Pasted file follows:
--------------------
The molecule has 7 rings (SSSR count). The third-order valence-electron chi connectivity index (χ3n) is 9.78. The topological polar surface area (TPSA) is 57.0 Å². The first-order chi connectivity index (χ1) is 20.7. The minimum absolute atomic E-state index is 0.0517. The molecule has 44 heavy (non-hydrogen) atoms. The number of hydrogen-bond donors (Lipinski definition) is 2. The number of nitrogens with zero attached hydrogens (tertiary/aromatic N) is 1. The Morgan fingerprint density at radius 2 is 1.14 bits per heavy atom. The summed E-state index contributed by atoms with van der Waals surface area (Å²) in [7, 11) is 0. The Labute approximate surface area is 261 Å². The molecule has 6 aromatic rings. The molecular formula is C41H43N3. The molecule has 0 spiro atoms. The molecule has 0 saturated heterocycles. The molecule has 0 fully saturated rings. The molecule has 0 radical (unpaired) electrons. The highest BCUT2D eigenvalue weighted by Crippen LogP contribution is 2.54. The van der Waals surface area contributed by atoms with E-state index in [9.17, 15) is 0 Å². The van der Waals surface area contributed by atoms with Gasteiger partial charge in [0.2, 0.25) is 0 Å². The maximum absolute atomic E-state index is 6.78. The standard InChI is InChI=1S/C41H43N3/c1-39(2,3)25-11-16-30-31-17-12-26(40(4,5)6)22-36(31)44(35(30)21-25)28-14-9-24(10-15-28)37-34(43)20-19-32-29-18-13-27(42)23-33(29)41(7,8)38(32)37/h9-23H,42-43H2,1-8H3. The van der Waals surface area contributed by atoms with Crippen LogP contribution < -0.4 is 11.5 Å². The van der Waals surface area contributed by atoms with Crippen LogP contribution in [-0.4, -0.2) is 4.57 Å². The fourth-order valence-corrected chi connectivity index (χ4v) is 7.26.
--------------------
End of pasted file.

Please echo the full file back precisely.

The molecule has 7 rings (SSSR count). The third-order valence-electron chi connectivity index (χ3n) is 9.78. The topological polar surface area (TPSA) is 57.0 Å². The first-order chi connectivity index (χ1) is 20.7. The minimum absolute atomic E-state index is 0.0517. The molecule has 44 heavy (non-hydrogen) atoms. The number of hydrogen-bond donors (Lipinski definition) is 2. The number of nitrogens with zero attached hydrogens (tertiary/aromatic N) is 1. The Morgan fingerprint density at radius 2 is 1.14 bits per heavy atom. The summed E-state index contributed by atoms with van der Waals surface area (Å²) in [7, 11) is 0. The Labute approximate surface area is 261 Å². The molecule has 6 aromatic rings. The molecular formula is C41H43N3. The molecule has 0 spiro atoms. The molecule has 0 saturated heterocycles. The molecule has 0 fully saturated rings. The molecule has 0 radical (unpaired) electrons. The highest BCUT2D eigenvalue weighted by Crippen LogP contribution is 2.54. The van der Waals surface area contributed by atoms with E-state index in [9.17, 15) is 0 Å². The van der Waals surface area contributed by atoms with Gasteiger partial charge in [0.2, 0.25) is 0 Å². The maximum absolute atomic E-state index is 6.78. The standard InChI is InChI=1S/C41H43N3/c1-39(2,3)25-11-16-30-31-17-12-26(40(4,5)6)22-36(31)44(35(30)21-25)28-14-9-24(10-15-28)37-34(43)20-19-32-29-18-13-27(42)23-33(29)41(7,8)38(32)37/h9-23H,42-43H2,1-8H3. The van der Waals surface area contributed by atoms with Crippen LogP contribution < -0.4 is 11.5 Å². The van der Waals surface area contributed by atoms with Crippen LogP contribution in [-0.4, -0.2) is 4.57 Å². The fourth-order valence-corrected chi connectivity index (χ4v) is 7.26.